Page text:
31. In addition to the many delusions already pointed out, this ad is waste of money on the part of whatever real estate agency paid for it because its basic message that you shouldn’t use their service. For a company in the business of making commissions by selling apartments, it is stupid for them to point out how impossible it will be to find a place I will like, and how I might as well give up and rent. That doesn’t give me an incentive to hire them or look at their listings.

    Tell me what you will do for me — how are you going to sell my apartment faster or for more money? How will you help me find a place I like? How are you going to make the daunting Manhattan real estate market LESS of a problem for me, rather than MORE? In Manhattan there are thousands of indistinguishable real estate agents, all of whom are in competition with each other for listings and sales. Why should I call YOU as opposed to the thousands of others?

    Instead, they are basically telling me they can’t do anything for me at all. That can’t be good for business.

  32. Definitely attacking people’s feelings of vulnerability.

  33. I have found that it is almost impossible to predict the market. I was so surprise that even in the weeks preceding the big housing bubble burst hardly anyone figured it out it would happen.

    There is no data backing out their claims.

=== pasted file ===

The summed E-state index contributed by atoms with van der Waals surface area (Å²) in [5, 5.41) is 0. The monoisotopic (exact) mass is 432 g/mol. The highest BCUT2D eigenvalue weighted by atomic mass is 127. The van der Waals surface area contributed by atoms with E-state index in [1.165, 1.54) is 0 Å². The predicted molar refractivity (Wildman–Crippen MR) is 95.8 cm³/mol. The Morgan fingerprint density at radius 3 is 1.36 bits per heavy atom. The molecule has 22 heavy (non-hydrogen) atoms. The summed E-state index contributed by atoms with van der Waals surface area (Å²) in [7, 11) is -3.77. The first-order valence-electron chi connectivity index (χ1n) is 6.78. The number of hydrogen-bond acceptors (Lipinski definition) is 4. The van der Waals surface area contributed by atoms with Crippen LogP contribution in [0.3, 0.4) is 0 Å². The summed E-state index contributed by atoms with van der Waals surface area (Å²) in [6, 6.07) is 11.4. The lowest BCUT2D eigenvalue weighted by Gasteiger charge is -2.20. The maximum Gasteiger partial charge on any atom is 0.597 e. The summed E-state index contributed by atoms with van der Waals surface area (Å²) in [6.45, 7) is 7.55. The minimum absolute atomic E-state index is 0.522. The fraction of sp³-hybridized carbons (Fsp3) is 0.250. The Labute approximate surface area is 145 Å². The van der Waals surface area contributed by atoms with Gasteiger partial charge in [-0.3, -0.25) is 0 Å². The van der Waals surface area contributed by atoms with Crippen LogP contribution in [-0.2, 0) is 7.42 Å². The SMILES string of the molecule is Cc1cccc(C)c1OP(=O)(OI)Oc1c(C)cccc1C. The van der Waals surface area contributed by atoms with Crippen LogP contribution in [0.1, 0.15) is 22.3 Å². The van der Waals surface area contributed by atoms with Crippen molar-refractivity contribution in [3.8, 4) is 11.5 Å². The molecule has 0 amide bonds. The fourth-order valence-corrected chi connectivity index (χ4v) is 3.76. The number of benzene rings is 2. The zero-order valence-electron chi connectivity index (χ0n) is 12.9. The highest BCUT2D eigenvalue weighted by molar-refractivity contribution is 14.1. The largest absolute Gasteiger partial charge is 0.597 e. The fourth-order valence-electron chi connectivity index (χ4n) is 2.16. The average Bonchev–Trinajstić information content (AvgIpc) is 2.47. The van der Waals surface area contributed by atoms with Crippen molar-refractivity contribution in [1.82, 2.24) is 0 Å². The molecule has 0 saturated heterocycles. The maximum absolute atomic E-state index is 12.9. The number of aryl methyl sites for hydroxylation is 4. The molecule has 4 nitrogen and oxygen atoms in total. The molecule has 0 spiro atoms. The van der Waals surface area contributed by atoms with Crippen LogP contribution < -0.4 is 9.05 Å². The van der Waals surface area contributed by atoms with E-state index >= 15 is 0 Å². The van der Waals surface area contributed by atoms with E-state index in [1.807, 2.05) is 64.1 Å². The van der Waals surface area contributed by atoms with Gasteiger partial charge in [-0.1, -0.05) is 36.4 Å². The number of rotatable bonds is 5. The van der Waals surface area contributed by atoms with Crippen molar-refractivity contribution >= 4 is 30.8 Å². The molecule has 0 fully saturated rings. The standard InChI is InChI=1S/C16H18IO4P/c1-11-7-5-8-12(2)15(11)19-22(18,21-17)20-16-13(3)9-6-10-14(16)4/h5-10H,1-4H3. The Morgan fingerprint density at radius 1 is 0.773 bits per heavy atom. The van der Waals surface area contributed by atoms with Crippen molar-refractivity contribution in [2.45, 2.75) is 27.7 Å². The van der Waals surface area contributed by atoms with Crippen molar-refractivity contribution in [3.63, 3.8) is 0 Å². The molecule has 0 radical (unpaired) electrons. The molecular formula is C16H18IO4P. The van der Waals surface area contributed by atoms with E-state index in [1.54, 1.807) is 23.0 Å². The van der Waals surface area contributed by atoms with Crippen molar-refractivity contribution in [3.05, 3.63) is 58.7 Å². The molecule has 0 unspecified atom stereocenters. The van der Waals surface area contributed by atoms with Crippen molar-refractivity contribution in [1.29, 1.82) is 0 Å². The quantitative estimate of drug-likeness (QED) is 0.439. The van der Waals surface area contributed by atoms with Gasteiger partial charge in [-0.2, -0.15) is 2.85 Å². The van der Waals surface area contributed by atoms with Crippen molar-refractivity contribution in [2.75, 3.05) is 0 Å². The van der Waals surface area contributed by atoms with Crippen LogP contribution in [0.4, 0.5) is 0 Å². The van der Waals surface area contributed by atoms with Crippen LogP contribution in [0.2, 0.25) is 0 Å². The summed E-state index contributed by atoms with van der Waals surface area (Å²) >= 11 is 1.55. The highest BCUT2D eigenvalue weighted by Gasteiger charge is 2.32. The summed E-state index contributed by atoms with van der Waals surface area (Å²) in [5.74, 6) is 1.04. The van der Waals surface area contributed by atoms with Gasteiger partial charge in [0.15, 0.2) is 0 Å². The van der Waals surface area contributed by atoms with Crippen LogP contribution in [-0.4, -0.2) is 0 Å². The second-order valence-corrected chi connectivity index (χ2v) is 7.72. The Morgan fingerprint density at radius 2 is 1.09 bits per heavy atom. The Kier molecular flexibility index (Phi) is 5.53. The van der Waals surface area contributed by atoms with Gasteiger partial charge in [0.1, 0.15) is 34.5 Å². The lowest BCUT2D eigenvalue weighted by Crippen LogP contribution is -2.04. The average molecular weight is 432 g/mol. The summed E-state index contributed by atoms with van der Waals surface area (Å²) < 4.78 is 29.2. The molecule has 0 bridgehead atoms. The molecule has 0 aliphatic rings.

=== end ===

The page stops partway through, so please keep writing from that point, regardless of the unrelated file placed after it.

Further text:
34. “The Homeless Wealthy” wouldn’t resonate with the target audience because they’re not homeless. You’re buying, maybe looking for a new home, but you’re not homeless.

    I didn’t bother reading the rest of it. I imagine they wouldn’t either.

  35. Hi Ramit,

    The first and most obvious one to me is simple. In the top right it shows the words “Luxury Letter” and then a picture of a nicely set out house. The implication is that only people who own a home have access to a luxurious lifestyle and layout within their home.

    In truth, people can rent any type of home, whether it is small, medium, large, furnished, unfurnished, etc. and can deck it out any way they like. Purchasing a house is still a consumer purchase, not a wise investment. People are irrational and buy on emotion rather than logic (or so would say the stoic sage).

    I could live a luxurious life while renting and sleep well knowing my money is moving in faster vehicles than property at this point of time in my life.

  36. “monthly luxury real estate newsletter”, that would be my first inclination that what I’m reading is a delusion

  37. Are they telling you to buy or wait? Mixed messages!!
    Because only home owners get tax assesment and they are saying its a 60% increase….so why buy!